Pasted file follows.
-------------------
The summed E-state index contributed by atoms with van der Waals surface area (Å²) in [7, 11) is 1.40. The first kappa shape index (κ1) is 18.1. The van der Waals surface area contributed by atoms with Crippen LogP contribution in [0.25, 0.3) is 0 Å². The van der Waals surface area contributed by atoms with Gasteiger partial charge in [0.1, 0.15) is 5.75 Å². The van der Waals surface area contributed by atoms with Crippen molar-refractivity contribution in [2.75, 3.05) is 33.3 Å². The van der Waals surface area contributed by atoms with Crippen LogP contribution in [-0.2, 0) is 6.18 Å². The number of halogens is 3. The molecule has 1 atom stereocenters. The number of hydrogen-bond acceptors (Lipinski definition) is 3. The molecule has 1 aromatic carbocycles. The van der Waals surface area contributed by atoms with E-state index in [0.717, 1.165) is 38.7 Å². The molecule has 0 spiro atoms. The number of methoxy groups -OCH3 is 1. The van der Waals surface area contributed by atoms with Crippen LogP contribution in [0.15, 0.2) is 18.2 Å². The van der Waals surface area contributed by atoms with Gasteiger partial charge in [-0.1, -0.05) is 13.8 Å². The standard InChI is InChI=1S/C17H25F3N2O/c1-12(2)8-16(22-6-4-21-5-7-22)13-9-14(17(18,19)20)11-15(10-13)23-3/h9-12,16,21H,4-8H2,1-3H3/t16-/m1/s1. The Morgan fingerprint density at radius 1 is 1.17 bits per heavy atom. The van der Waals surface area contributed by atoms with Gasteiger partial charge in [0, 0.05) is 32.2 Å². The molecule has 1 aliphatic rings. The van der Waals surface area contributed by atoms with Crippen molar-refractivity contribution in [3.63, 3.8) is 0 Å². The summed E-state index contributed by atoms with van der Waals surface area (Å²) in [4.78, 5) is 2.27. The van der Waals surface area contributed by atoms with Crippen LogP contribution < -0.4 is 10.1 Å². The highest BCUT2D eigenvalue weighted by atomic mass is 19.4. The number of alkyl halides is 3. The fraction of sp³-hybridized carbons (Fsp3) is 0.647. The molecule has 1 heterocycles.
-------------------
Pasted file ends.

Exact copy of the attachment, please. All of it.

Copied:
The summed E-state index contributed by atoms with van der Waals surface area (Å²) in [7, 11) is 1.40. The first kappa shape index (κ1) is 18.1. The van der Waals surface area contributed by atoms with Crippen LogP contribution in [0.25, 0.3) is 0 Å². The van der Waals surface area contributed by atoms with Gasteiger partial charge in [0.1, 0.15) is 5.75 Å². The van der Waals surface area contributed by atoms with Crippen molar-refractivity contribution in [2.75, 3.05) is 33.3 Å². The van der Waals surface area contributed by atoms with Crippen LogP contribution in [-0.2, 0) is 6.18 Å². The number of halogens is 3. The molecule has 1 atom stereocenters. The number of hydrogen-bond acceptors (Lipinski definition) is 3. The molecule has 1 aromatic carbocycles. The van der Waals surface area contributed by atoms with E-state index in [0.717, 1.165) is 38.7 Å². The molecule has 0 spiro atoms. The number of methoxy groups -OCH3 is 1. The van der Waals surface area contributed by atoms with Crippen LogP contribution in [0.15, 0.2) is 18.2 Å². The van der Waals surface area contributed by atoms with Gasteiger partial charge in [-0.1, -0.05) is 13.8 Å². The standard InChI is InChI=1S/C17H25F3N2O/c1-12(2)8-16(22-6-4-21-5-7-22)13-9-14(17(18,19)20)11-15(10-13)23-3/h9-12,16,21H,4-8H2,1-3H3/t16-/m1/s1. The Morgan fingerprint density at radius 1 is 1.17 bits per heavy atom. The van der Waals surface area contributed by atoms with Gasteiger partial charge in [0, 0.05) is 32.2 Å². The molecule has 1 aliphatic rings. The van der Waals surface area contributed by atoms with Crippen molar-refractivity contribution in [3.63, 3.8) is 0 Å². The summed E-state index contributed by atoms with van der Waals surface area (Å²) in [4.78, 5) is 2.27. The van der Waals surface area contributed by atoms with Crippen LogP contribution < -0.4 is 10.1 Å². The highest BCUT2D eigenvalue weighted by atomic mass is 19.4. The number of alkyl halides is 3. The fraction of sp³-hybridized carbons (Fsp3) is 0.647. The molecule has 1 heterocycles.